seconded the Motion.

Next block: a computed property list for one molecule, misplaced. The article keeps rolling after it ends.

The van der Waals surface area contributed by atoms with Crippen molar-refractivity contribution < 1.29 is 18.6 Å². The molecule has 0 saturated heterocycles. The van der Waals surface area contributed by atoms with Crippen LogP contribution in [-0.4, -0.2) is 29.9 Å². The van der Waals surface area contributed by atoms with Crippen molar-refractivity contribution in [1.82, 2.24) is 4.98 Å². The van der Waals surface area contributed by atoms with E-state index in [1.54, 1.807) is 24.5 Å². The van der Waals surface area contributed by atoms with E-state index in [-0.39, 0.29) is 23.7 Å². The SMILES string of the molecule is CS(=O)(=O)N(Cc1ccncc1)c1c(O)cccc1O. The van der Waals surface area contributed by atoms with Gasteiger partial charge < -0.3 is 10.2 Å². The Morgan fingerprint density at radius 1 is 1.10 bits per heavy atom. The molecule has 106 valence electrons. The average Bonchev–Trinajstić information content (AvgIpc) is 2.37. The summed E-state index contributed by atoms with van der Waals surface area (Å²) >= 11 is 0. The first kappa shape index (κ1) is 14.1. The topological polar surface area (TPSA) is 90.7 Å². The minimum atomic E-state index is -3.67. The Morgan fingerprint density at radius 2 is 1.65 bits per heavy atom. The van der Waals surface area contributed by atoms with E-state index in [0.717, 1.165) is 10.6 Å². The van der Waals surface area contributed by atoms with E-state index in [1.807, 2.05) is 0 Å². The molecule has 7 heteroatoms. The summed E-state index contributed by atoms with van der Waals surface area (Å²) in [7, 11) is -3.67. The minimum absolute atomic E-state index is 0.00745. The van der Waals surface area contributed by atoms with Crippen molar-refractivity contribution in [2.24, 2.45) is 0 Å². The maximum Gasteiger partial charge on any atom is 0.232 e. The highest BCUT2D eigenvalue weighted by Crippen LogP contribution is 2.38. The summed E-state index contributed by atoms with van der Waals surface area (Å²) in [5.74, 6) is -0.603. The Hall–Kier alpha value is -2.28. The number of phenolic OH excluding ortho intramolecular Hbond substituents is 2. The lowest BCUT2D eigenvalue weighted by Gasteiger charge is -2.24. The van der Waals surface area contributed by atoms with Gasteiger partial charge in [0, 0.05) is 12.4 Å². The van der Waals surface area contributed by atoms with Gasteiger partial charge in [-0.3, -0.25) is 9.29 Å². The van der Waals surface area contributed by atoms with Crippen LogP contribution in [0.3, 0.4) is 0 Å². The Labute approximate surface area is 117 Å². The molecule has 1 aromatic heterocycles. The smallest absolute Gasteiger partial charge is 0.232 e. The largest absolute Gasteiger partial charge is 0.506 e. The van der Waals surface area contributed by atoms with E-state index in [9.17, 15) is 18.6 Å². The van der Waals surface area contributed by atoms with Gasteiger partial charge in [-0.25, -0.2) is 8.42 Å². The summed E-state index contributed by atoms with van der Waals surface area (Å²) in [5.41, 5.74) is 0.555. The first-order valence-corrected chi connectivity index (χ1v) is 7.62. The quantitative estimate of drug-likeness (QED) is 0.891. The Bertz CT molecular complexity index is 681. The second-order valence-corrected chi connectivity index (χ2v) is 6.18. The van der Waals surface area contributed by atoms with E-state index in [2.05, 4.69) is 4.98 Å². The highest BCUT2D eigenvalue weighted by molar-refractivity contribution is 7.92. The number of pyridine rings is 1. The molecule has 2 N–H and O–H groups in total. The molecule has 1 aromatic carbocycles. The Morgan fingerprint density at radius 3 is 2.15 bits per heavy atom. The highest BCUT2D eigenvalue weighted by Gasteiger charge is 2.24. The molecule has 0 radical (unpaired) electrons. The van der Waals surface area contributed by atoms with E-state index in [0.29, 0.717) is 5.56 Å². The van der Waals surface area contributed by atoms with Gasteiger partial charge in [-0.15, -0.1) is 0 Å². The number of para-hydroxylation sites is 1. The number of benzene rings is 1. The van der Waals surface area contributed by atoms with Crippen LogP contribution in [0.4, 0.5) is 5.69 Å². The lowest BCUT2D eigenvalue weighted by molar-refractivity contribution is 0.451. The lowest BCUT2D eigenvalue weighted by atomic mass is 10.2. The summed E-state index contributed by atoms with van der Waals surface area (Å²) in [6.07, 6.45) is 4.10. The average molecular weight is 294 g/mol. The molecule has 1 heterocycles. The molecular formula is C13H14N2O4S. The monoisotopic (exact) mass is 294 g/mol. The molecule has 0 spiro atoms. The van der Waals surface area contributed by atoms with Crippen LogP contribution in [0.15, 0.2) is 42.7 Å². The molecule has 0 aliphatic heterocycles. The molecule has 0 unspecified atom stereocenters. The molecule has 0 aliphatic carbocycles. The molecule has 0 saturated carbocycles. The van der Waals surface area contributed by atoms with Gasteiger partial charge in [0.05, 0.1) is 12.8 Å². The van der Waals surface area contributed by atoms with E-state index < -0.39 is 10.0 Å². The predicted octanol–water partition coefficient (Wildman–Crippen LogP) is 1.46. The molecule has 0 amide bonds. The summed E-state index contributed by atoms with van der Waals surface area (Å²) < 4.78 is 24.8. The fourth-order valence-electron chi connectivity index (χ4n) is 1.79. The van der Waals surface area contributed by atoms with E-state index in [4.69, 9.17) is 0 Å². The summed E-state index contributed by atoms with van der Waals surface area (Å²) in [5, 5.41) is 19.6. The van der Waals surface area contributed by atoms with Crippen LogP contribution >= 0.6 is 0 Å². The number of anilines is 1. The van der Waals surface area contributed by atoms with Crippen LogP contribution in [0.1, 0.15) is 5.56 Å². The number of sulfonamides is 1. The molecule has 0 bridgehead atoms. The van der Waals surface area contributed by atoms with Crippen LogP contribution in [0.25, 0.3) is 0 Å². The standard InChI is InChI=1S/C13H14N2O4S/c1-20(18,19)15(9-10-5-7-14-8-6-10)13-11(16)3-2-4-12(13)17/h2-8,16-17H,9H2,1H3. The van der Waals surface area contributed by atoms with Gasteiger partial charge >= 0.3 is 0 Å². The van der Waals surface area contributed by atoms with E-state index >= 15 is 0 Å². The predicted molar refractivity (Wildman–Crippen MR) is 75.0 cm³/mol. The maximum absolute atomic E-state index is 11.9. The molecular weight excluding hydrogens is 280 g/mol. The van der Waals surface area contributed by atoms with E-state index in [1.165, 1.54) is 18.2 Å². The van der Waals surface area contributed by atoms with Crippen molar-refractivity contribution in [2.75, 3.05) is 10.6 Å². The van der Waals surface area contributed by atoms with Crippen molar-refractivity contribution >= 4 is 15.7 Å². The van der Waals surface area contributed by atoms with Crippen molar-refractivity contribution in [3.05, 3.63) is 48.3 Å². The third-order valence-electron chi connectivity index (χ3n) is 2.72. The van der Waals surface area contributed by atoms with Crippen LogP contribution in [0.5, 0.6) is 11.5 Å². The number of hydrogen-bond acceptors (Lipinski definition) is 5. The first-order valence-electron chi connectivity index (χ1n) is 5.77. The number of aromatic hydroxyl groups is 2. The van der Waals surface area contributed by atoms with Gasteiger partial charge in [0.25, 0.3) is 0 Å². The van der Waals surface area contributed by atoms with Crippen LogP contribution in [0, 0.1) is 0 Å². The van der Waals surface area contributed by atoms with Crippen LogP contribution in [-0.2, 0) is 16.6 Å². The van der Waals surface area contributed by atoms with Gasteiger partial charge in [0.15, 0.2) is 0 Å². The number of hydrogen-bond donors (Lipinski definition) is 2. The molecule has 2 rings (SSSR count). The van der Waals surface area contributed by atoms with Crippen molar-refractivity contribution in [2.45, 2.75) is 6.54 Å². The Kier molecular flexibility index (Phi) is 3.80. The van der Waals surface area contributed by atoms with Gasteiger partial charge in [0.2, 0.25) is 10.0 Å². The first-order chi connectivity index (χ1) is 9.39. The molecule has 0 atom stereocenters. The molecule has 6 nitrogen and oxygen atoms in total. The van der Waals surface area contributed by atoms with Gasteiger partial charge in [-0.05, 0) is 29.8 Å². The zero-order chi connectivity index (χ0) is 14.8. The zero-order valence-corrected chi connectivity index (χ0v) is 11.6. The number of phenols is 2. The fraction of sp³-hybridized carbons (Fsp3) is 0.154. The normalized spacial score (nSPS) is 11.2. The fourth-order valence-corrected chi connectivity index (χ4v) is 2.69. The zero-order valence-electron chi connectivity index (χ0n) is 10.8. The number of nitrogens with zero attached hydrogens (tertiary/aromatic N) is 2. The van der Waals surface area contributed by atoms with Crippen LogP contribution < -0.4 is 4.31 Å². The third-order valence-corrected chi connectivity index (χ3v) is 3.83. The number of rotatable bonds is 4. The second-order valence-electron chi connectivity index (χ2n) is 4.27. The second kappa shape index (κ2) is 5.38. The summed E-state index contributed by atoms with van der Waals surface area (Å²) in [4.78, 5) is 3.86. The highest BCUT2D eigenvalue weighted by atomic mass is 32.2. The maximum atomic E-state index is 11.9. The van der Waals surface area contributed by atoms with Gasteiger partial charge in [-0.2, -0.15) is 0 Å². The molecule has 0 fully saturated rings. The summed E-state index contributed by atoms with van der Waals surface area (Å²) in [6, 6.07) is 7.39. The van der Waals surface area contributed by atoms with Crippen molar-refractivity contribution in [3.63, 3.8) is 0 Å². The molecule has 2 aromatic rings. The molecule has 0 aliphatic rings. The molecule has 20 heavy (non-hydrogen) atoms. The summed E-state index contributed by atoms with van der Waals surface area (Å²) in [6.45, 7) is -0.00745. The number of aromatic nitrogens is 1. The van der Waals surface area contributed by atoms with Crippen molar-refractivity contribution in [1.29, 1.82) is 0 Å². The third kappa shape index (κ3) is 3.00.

Motion made, and Question proposed, That, in the opinion of this House, the present system of Currency is dangerous to the commerce of the Country, and that some change is necessary to prevent such extreme fluctuations in the discount rate as have been frequent since the passing of the Bank Act of 1844, and that an humble Address be presented to Her Majesty, praying that She will be pleased to issue a Royal Commission to inquire into the means of remedy for the evils complained of."—(Mr. Anderson.)